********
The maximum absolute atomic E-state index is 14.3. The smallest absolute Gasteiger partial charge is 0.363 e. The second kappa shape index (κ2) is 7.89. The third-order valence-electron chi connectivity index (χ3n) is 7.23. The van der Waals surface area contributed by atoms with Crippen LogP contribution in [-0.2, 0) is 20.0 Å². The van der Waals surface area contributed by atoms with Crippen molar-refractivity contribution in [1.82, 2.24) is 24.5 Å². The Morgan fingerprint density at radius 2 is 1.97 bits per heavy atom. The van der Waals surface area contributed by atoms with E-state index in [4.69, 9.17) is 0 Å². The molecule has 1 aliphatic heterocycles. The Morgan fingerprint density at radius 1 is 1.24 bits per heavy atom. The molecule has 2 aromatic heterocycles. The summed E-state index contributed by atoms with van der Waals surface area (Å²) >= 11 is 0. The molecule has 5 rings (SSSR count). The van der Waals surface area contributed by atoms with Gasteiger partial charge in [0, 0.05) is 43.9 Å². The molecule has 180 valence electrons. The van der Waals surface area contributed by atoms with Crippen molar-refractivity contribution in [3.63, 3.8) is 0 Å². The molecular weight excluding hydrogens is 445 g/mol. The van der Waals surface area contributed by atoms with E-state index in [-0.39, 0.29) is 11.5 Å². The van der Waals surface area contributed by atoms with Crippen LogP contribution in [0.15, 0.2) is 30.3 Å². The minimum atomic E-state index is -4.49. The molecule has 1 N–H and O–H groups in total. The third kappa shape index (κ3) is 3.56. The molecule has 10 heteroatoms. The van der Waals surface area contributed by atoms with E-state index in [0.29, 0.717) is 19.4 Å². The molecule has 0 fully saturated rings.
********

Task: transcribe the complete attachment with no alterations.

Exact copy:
The maximum absolute atomic E-state index is 14.3. The smallest absolute Gasteiger partial charge is 0.363 e. The second kappa shape index (κ2) is 7.89. The third-order valence-electron chi connectivity index (χ3n) is 7.23. The van der Waals surface area contributed by atoms with Crippen LogP contribution in [-0.2, 0) is 20.0 Å². The van der Waals surface area contributed by atoms with Crippen molar-refractivity contribution in [1.82, 2.24) is 24.5 Å². The Morgan fingerprint density at radius 2 is 1.97 bits per heavy atom. The van der Waals surface area contributed by atoms with E-state index in [4.69, 9.17) is 0 Å². The molecule has 1 aliphatic heterocycles. The Morgan fingerprint density at radius 1 is 1.24 bits per heavy atom. The molecule has 2 aromatic heterocycles. The summed E-state index contributed by atoms with van der Waals surface area (Å²) >= 11 is 0. The molecule has 5 rings (SSSR count). The van der Waals surface area contributed by atoms with Gasteiger partial charge in [0, 0.05) is 43.9 Å². The molecule has 180 valence electrons. The van der Waals surface area contributed by atoms with Crippen molar-refractivity contribution in [3.63, 3.8) is 0 Å². The molecular weight excluding hydrogens is 445 g/mol. The van der Waals surface area contributed by atoms with E-state index in [-0.39, 0.29) is 11.5 Å². The van der Waals surface area contributed by atoms with Crippen LogP contribution in [0.15, 0.2) is 30.3 Å². The minimum atomic E-state index is -4.49. The molecule has 1 N–H and O–H groups in total. The third kappa shape index (κ3) is 3.56. The molecule has 10 heteroatoms. The van der Waals surface area contributed by atoms with E-state index in [0.29, 0.717) is 19.4 Å². The molecule has 0 fully saturated rings.